Investigation of damage: Brisbane 27 November 2014 severe storm event

Parackal, K.I., Mason, M., Henderson, D.J., Smith, D.J., and Ginger, J.D. (2015) Investigation of damage: Brisbane 27 November 2014 severe storm event. In: Research Proceedings from the Bushfire and Natural Hazards CRC & AFAC Conference Adelaide, 1-3 September 2015. pp. 240-248. From: AFAC 2015: Australasian Fire and Emergency Service Authorities Council Conference 2015, 1-3 September 2015, Adelaide, SA, Australia.

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Between 2 and 6 pm the on the 27th of November 2014 severe thunderstorm activity was observed in the South-East Queensland region. Two adjoining storm cells moving in a northerly direction subjected Brisbane and neighbouring suburbs to severe hail, damaging winds and localized flooding. A maximum gust wind speed of 141 km/h was measured at Archerfield Airport during this event. However, from wind field analyses and field observations, speeds were estimated to be approximately 40 to 80 km/h in other affected suburbs. Severe hail accompanied the storm (40 mm diameter typical), with hail damage to windows being widespread. Street and house surveys were conducted between the 28th of November and the 5th of December to assess structural damage and to compare overall impacts of the storm to what was reported by journalists and social media. An analysis of damage severity in relation to construction materials was then performed allowing patterns of housing stock vulnerabilities to be examined. Hail damage to windows and subsequent water ingress was particularly high, especially for older housing, with older window glass performing poorly against the wind-driven hail compared to newer window glass. Another contributing factor was most likely the significant horizontal component in the trajectory of the hail caused by the strong winds. Although winds were lower than design level, some cases of severe roof failures did occur. On several occasions, these failures were due to: (i) building age with rot in timber roof members and/or corrosion of connections or (ii) installation of new roof cladding without upgrading the batten to rafter or rafter to wall tie down connections to contemporary building standards. Roof structure damage was typically associated with a breach in the windward wall allowing a large increase in internal pressure and adding to the external suction loads on the roof.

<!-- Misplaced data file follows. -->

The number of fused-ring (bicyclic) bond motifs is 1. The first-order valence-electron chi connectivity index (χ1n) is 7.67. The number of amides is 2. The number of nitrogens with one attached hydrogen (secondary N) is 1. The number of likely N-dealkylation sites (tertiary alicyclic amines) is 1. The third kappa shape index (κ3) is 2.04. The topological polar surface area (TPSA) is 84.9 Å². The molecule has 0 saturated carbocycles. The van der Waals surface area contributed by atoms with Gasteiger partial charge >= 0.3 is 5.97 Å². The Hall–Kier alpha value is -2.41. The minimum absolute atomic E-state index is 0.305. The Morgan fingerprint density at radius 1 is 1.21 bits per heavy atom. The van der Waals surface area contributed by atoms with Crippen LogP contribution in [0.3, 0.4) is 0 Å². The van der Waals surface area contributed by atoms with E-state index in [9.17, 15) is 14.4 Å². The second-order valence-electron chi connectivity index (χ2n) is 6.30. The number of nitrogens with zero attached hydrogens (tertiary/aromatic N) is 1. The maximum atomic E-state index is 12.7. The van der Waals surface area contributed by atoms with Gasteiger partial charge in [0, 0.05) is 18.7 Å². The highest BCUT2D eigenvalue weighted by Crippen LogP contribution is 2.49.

Item ID: 43764
Item Type: Conference Item (Non-Refereed Research Paper)
ISBN: 978-0-9941696-5-5
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Full proceedings available for free download from publisher's website.

Funders: Bushfire and Natural Hazards CRC
Date Deposited: 03 May 2016 03:39
FoR Codes: 09 ENGINEERING > 0905 Civil Engineering > 090506 Structural Engineering @ 100%
SEO Codes: 87 CONSTRUCTION > 8702 Construction Design > 870204 Residential Construction Design @ 50%
96 ENVIRONMENT > 9610 Natural Hazards > 961010 Natural Hazards in Urban and Industrial Environments @ 50%
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